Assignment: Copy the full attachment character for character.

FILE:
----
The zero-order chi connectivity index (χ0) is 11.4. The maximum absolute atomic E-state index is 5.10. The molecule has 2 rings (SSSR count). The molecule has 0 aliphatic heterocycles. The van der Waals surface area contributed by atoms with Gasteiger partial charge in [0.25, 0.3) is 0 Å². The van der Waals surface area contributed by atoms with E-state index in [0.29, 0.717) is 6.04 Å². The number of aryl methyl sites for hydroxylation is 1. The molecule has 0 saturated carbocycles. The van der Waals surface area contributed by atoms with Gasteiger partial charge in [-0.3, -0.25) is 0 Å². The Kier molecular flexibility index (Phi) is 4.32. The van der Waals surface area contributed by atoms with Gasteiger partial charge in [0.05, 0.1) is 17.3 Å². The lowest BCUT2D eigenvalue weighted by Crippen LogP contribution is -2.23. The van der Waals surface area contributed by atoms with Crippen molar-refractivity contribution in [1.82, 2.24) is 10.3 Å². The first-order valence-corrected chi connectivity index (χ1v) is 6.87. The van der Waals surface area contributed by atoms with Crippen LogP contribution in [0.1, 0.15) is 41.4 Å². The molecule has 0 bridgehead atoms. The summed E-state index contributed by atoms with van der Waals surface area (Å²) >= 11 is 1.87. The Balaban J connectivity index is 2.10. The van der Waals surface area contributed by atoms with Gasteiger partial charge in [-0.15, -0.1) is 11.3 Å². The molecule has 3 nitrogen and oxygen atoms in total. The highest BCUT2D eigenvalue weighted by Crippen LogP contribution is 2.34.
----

The zero-order chi connectivity index (χ0) is 11.4. The maximum absolute atomic E-state index is 5.10. The molecule has 2 rings (SSSR count). The molecule has 0 aliphatic heterocycles. The van der Waals surface area contributed by atoms with Gasteiger partial charge in [0.25, 0.3) is 0 Å². The van der Waals surface area contributed by atoms with E-state index in [0.29, 0.717) is 6.04 Å². The number of aryl methyl sites for hydroxylation is 1. The molecule has 0 saturated carbocycles. The van der Waals surface area contributed by atoms with Gasteiger partial charge in [-0.3, -0.25) is 0 Å². The Kier molecular flexibility index (Phi) is 4.32. The van der Waals surface area contributed by atoms with Gasteiger partial charge in [0.05, 0.1) is 17.3 Å². The lowest BCUT2D eigenvalue weighted by Crippen LogP contribution is -2.23. The van der Waals surface area contributed by atoms with Crippen molar-refractivity contribution in [1.82, 2.24) is 10.3 Å². The first-order valence-corrected chi connectivity index (χ1v) is 6.87. The van der Waals surface area contributed by atoms with Crippen LogP contribution in [0.1, 0.15) is 41.4 Å². The molecule has 0 bridgehead atoms. The summed E-state index contributed by atoms with van der Waals surface area (Å²) >= 11 is 1.87. The Balaban J connectivity index is 2.10. The van der Waals surface area contributed by atoms with Gasteiger partial charge in [-0.15, -0.1) is 11.3 Å². The molecule has 3 nitrogen and oxygen atoms in total. The highest BCUT2D eigenvalue weighted by Crippen LogP contribution is 2.34.